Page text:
A: Growing up, I loved princess stories. But the stories of princesses being helpless never felt true to me. It was a false narrative. But being negative about princesses is also a problem. There's something anti-feminist about that - it's like saying being a girl is a problem, that being feminine is a problem, that you need to be masculine, whereas I feel like feminine and masculine traits don't need to be assigned to particular genders and both can be aspirational. And so I love the idea of subverting those expectations. There are all kinds of princesses - just like there are all kind of girls - and I took great joy surprising readers' expectations about that in stories.
Q: Many of your books - this one included - deal with friendships, in particular female friendships. Would you consider writing a book like that for boys?
A: When people say, when are you going to write a "Real Friends" for boys, I say it's already for boys - it's for anyone. But if someone asks: "How about a graphic novel about boys and their friendships?" I say, "Absolutely!" Girls could read it, too, of course, but we need all kinds of stories. There's been just a renaissance of children's literature, with so many great graphic novels written about kids - but we need more, and we need creators of color and all different backgrounds and abilities that are going to tell stories that are really going to connect kids - for kids who are going to say, yes, I see myself on the page for the first time or I never knew how a person that's different from me felt and saw things, and so those books can be both windows and mirrors.
Q: When you go on school visits, does Dean go with you? If so, how does that change the dynamic in the audience?
A: When I'm presenting alone, I sometimes get booed by boys when I show covers of my books with female characters on them. Here I am, giving up my time, and I'm a professional, and they feel like this is acceptable, and the teachers do not stop them because there's this mentality: "Well, boys will be boys." I just hate that phrase. I hate when that happens, not so much for me, but I hate that the girls in the audience hear that, and they hear that it's OK for boys to boo something that's associated with girls and that this is just part of life. When I show books that have images of boys on the cover, the girls do not boo. So this is definitely pointed in one way. And this happens in red states, blue states, east, west, north, south - all over. And when Dean is with me - about half the time - they don't boo.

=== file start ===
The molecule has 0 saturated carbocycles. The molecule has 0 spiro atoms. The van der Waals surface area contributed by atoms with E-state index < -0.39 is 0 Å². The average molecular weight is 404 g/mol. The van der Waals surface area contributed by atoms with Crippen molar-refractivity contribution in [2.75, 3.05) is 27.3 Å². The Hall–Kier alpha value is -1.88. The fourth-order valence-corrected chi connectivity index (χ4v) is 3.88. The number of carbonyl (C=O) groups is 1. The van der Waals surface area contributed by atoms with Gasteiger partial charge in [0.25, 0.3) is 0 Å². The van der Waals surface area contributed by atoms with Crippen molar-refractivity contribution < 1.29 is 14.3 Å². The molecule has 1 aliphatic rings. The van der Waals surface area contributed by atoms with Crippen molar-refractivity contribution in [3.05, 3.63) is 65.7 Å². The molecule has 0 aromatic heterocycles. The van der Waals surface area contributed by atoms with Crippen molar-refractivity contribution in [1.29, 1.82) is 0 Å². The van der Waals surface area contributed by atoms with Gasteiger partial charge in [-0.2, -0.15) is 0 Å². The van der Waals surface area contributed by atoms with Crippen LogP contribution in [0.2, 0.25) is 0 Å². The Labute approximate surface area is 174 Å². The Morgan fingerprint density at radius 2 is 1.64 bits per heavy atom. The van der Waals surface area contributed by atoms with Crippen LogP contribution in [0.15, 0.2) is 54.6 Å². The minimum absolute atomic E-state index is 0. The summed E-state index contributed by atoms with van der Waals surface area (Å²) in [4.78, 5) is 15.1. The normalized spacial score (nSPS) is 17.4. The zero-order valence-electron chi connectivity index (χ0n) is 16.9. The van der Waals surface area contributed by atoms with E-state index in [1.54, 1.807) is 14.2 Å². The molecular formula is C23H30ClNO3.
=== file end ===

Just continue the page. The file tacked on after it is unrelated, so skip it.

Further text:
I like having Dean there. Male modeling is really important because the majority of educators and librarians are female and the majority of people talking about reading to kids are female, so it is very possible that kids who identify as male therefore assume this is something for girls only. If they don't have a male in their life who visibly reads, then having men come into school is great - to have them model that. At the same time, I'm disappointed that this is a reality, since women already get fewer requests to come, we get less money, so there's already discrimination. That's why when Dean and I are together, it's a nice balance.